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West Indian Party.

West Indian Party
You can hardly find a Grenadian or West Indian who doesn’t like a good party. We crave the fun and we like the jam session. We groove and grind to the sound of reggae, calypso and, sometimes, even to a bottle and spoon.

At times, we hold onto our women so tight that breeze cyan pass. We move and we groove and sometimes wine down to the floor. Music is in our blood and the gyrating hips one sees on Carnival day is a testimony to our musical inclination.

We are, however, not easy to please and I am often discomforted when I see people giving the DJs a rough time while the music play.

It is not an easy thing to play music that will please everybody. Like food, people have different tastes. Some DJs, however, bring trouble onto themselves.

West Indian men leave their women at home and attend the party alone. The DJ ends up playing to a group of men and very few women. Grenadians call that a bull pen or a male box party.

The DJ gets the crowd angry when he plays a soft, slow jam like “Stealing Love on the Side” in such a situation. Now tell me, where are the women to steal love on the side with in a bull pen party?

Uninvited men end up stealing a bottle of rum on the side.
I was invited to a party once and, when I got there, I was happy to see that the place was crammed, but the men and women were sitting. The only man wining was the DJ. I don’t know if he was drunk or what. But he was dancing up a storm while the people were grumbling. He was playing music he liked and, perhaps, was saying to himself,

“Who the hell want to dance, dance, ah doh care!”
Music in yuh wire!

I do at times feel sorry for the DJs. People are fond of disturbing them. They will come up with requests for songs that some DJs never heard of. They even ask for Jim Reeves, the Louvin Brothers or songs one hears in church.

Others ask for songs that people have not even made yet and, if the DJ don’t play the song, he or she gets a cussing. Some call for soca, others request reggae, but there are those who dance to anything.

It is a known fact that many Guyanese love old, slow music. They love the “oldie-goldie” music just the way they cherish old cars.

A Jamaican might get annoyed if the DJ is too preoccupied with Trinidad soca music. If you find yourself in a Trini party, you might have to dance soca until your shoes wear out.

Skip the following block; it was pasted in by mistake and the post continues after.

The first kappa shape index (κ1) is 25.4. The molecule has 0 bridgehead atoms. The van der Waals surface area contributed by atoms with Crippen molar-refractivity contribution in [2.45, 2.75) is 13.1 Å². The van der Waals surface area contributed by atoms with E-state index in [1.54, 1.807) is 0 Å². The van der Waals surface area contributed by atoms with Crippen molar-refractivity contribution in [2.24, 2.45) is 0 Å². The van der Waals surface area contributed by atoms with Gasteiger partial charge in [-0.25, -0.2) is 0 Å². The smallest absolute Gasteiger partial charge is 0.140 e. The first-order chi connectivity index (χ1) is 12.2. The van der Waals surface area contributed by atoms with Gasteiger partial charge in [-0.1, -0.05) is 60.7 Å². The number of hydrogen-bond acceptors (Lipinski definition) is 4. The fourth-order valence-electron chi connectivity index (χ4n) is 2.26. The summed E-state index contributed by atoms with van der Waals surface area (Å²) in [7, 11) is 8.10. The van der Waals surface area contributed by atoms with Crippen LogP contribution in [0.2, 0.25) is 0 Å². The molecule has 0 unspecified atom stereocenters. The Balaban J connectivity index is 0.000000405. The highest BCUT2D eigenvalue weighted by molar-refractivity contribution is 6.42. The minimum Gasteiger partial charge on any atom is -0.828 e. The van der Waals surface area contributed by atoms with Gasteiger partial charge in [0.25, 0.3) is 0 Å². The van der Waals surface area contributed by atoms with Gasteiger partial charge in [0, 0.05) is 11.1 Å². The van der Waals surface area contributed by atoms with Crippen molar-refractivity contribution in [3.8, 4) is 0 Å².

Grenadians? We dance to any **** thing. When we get nice, you can even bring the salsa, fox trot and the twist. Come with the electric slide, and we will dance to that too.

I almost put my friends in big trouble at a Guyanese party one night. They asked us to play the music and we were happy to do so.

We did not expect the Guyanese people to call for ten slow songs in a row. It was a good thing we had some King Curtis and Percy Sledge albums.

I tried to help. I dug into the record pile and came up with “Sylvie’s Mother.” They almost killed me when that song began to play. “Take that so and so Sylvie’s mother off!” Needless to say, they did not invite us to play again.

I went to a Jamaican party once. When I got there the place was dark, music was blasting, but I could not see anyone.

I was about to leave, but then I realized the dancing was really taking place against the walls while the middle of the hall was empty. Everyone was grinding against the wall.
Not everybody goes to a party to dance. I know a man who goes to parties to eat. He likes to go to the parties where he is sure to get oildown, jerk pork and pig foot souse to eat. He told me he likes the pig so much that the only thing in a pig he never ate is the grunt. That was only because he was never able to catch the grunt.

Some people go to parties to stand outside. Others end up by the bar and stay there. They go from the bar to the toilet and back, especially after consuming the free beers. A few just stand in a party and maco. They stand there and scope the scene.

Some are like the wind-up toys we got at Christmas time. They wind themselves up to dance, and they don’t stop until the last song plays. They don’t even need a partner and most times they wear out the DJ with their non-stop dancing.

Finally, there are the people who do not like to leave a party. A DJ got so exhausted once when he saw it was 9:00 a. m., and the people were still dancing as if the party just started. He put on the burial song “Nearer My God to Me.

They started wining to that song too. He gave up the ghost!
Anthony Wendell DeRiggs from Recollections of an Island Man.